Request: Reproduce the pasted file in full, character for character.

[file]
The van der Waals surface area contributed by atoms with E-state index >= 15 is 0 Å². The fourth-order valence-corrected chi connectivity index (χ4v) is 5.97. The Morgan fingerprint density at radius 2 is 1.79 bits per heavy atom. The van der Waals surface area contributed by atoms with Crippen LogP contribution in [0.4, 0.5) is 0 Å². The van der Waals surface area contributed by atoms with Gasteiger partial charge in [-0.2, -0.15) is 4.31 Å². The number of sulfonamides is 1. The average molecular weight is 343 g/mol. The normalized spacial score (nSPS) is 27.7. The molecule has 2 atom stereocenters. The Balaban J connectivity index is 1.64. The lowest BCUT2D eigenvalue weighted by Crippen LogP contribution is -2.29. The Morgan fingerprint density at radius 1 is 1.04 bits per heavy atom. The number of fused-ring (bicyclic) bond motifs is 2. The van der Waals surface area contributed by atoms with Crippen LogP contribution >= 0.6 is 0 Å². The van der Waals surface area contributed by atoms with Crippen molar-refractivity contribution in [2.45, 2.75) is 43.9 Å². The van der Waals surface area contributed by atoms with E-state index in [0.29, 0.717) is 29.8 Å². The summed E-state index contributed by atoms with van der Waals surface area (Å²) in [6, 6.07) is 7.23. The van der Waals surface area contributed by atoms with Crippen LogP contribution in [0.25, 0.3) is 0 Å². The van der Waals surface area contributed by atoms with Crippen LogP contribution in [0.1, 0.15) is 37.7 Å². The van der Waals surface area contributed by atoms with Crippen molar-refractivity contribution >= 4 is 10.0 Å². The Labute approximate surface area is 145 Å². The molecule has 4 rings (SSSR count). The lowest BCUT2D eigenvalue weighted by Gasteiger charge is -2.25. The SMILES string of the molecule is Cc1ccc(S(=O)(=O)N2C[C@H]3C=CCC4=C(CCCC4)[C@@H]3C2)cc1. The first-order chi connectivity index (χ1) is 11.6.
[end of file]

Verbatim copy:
The van der Waals surface area contributed by atoms with E-state index >= 15 is 0 Å². The fourth-order valence-corrected chi connectivity index (χ4v) is 5.97. The Morgan fingerprint density at radius 2 is 1.79 bits per heavy atom. The van der Waals surface area contributed by atoms with Crippen LogP contribution in [0.4, 0.5) is 0 Å². The van der Waals surface area contributed by atoms with Gasteiger partial charge in [-0.2, -0.15) is 4.31 Å². The number of sulfonamides is 1. The average molecular weight is 343 g/mol. The normalized spacial score (nSPS) is 27.7. The molecule has 2 atom stereocenters. The Balaban J connectivity index is 1.64. The lowest BCUT2D eigenvalue weighted by Crippen LogP contribution is -2.29. The Morgan fingerprint density at radius 1 is 1.04 bits per heavy atom. The number of fused-ring (bicyclic) bond motifs is 2. The van der Waals surface area contributed by atoms with Crippen LogP contribution >= 0.6 is 0 Å². The van der Waals surface area contributed by atoms with Crippen molar-refractivity contribution in [2.45, 2.75) is 43.9 Å². The van der Waals surface area contributed by atoms with E-state index in [0.29, 0.717) is 29.8 Å². The summed E-state index contributed by atoms with van der Waals surface area (Å²) in [6, 6.07) is 7.23. The van der Waals surface area contributed by atoms with Crippen LogP contribution in [0.25, 0.3) is 0 Å². The van der Waals surface area contributed by atoms with Crippen LogP contribution in [0.1, 0.15) is 37.7 Å². The van der Waals surface area contributed by atoms with Crippen molar-refractivity contribution >= 4 is 10.0 Å². The Labute approximate surface area is 145 Å². The molecule has 4 rings (SSSR count). The lowest BCUT2D eigenvalue weighted by Gasteiger charge is -2.25. The SMILES string of the molecule is Cc1ccc(S(=O)(=O)N2C[C@H]3C=CCC4=C(CCCC4)[C@@H]3C2)cc1. The first-order chi connectivity index (χ1) is 11.6.